Archive for the ‘recipes’ Category

It’s finally getting cold(ish) here in Shenzhen, so it’s time for warm stews!  This one is super yummy–you can make it totally vegetarian if you want too, just take out the sausage.  🙂

Herbed White Bean and Sausage Stew (more…)


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Matt and I may be back in China, but European food still haunts me…forgive me for a moment’s reverie this morning.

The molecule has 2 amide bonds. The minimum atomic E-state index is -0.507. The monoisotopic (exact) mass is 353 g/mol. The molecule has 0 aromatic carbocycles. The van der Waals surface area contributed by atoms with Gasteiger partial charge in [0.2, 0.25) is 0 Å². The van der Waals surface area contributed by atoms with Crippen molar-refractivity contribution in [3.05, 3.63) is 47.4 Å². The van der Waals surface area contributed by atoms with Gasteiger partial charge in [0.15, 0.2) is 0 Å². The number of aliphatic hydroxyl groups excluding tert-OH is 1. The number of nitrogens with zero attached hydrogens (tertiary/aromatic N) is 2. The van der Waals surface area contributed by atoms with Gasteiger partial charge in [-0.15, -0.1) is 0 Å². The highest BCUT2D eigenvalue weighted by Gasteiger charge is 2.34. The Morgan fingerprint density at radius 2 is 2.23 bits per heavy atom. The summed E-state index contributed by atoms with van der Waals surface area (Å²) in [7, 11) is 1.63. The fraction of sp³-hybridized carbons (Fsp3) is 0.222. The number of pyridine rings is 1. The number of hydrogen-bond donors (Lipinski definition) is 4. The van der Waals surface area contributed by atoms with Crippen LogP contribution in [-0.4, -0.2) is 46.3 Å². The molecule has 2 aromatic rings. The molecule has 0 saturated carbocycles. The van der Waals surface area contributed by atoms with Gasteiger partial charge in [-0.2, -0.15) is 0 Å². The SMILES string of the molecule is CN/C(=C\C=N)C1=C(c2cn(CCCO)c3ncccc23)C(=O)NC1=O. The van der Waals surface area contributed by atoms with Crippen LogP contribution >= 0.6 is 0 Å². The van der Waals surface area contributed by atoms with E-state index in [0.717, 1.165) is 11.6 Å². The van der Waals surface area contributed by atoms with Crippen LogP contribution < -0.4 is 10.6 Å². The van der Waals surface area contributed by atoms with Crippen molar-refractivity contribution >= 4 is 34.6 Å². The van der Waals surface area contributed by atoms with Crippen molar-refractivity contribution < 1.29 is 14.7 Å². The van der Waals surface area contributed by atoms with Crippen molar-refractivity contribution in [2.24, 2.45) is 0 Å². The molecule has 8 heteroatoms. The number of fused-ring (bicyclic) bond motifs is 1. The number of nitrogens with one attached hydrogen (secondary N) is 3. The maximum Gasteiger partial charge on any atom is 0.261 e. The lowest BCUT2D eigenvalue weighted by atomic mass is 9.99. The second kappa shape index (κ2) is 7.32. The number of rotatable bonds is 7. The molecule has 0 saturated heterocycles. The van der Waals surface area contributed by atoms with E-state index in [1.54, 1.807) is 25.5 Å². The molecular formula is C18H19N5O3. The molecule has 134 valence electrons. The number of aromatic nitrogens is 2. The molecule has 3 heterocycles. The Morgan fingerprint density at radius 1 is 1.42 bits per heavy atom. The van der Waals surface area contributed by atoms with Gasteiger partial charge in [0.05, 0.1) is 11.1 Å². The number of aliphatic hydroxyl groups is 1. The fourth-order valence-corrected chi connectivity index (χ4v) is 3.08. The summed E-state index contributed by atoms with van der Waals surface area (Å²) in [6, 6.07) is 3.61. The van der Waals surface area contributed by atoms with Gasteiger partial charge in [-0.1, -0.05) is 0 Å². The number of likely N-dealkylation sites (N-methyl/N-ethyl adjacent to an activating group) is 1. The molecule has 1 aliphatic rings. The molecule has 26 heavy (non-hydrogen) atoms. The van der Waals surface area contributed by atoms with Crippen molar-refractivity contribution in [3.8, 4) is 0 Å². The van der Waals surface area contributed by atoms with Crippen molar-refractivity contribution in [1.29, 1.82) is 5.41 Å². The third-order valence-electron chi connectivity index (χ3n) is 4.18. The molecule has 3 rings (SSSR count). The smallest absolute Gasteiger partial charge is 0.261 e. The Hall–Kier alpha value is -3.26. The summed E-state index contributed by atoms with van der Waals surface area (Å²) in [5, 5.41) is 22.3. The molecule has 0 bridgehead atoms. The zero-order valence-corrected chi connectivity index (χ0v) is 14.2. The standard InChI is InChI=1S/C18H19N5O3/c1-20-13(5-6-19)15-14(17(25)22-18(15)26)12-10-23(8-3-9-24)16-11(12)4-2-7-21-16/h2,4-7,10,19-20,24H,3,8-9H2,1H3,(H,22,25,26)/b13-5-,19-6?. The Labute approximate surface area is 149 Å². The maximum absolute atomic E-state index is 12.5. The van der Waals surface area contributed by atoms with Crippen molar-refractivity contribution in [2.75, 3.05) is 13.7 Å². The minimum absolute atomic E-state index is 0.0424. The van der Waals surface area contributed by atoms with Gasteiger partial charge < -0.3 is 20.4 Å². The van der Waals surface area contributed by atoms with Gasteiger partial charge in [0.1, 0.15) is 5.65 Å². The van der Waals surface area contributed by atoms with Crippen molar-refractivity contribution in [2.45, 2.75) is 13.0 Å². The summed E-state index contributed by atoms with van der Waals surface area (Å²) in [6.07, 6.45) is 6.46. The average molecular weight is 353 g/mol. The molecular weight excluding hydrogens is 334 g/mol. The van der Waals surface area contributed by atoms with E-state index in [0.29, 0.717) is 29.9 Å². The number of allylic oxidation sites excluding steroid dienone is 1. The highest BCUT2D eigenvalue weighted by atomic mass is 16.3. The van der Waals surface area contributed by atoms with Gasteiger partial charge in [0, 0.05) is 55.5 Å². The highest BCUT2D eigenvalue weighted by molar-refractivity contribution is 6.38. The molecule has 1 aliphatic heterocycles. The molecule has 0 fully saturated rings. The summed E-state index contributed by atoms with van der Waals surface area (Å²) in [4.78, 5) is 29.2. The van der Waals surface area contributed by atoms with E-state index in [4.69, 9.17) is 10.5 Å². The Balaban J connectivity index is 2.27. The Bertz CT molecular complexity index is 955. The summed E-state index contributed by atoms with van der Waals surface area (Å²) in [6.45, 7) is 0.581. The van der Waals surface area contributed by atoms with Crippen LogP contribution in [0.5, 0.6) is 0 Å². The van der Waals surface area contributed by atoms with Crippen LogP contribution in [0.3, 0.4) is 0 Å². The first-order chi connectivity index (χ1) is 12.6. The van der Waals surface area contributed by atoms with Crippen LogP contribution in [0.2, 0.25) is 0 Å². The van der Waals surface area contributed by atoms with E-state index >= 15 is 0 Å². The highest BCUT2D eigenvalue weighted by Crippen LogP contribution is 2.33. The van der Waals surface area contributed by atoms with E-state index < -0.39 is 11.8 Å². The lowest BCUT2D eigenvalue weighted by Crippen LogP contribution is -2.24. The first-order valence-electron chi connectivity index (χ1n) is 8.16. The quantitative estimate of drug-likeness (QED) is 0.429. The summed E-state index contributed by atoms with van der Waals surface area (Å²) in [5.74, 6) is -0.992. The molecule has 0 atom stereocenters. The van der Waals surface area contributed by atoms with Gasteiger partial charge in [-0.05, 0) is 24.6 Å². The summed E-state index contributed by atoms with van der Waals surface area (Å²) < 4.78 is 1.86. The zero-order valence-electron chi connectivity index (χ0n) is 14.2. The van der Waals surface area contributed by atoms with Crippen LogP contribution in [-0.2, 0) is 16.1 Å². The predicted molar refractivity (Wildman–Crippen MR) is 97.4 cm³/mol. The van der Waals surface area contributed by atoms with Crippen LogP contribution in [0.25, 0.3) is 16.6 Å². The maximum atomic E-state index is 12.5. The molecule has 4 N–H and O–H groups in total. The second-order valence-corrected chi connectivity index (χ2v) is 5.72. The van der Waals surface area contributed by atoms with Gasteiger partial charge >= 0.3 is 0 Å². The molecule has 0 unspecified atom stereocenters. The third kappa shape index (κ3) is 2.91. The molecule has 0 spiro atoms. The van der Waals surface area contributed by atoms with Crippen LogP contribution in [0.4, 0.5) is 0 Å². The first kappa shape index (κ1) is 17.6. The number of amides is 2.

Last night, I was craving this delicious lemon sauce we had eaten in Italy, so I made pork scallopinni (that’s where you bash pork filets with a heavy water-glass to flatten them out–very tender!) with a lemon white wine sauce (I used this sauce recipe:  they say it’s for fish, but whatever, it’s good!), and we ate it with roasted zucchini and salad.  I also served sliced baguette with a plate of fabulous olive oil we picked up in Imola, Italy.  (Here’s a buying tip:  Matt and I were at a little restaurant, and we both thought their olive oil was super-delicious.  I asked the waiter if we could just buy a bottle off the kitchen.  He said sure, and he thought it was 12 euros, but after rifling through a pile of purchase receipts, he couldn’t find the record, so he gave it to us for 10–a wine-bottle sized jar!  And we might have paid less than restaurant volume-pricing for it!)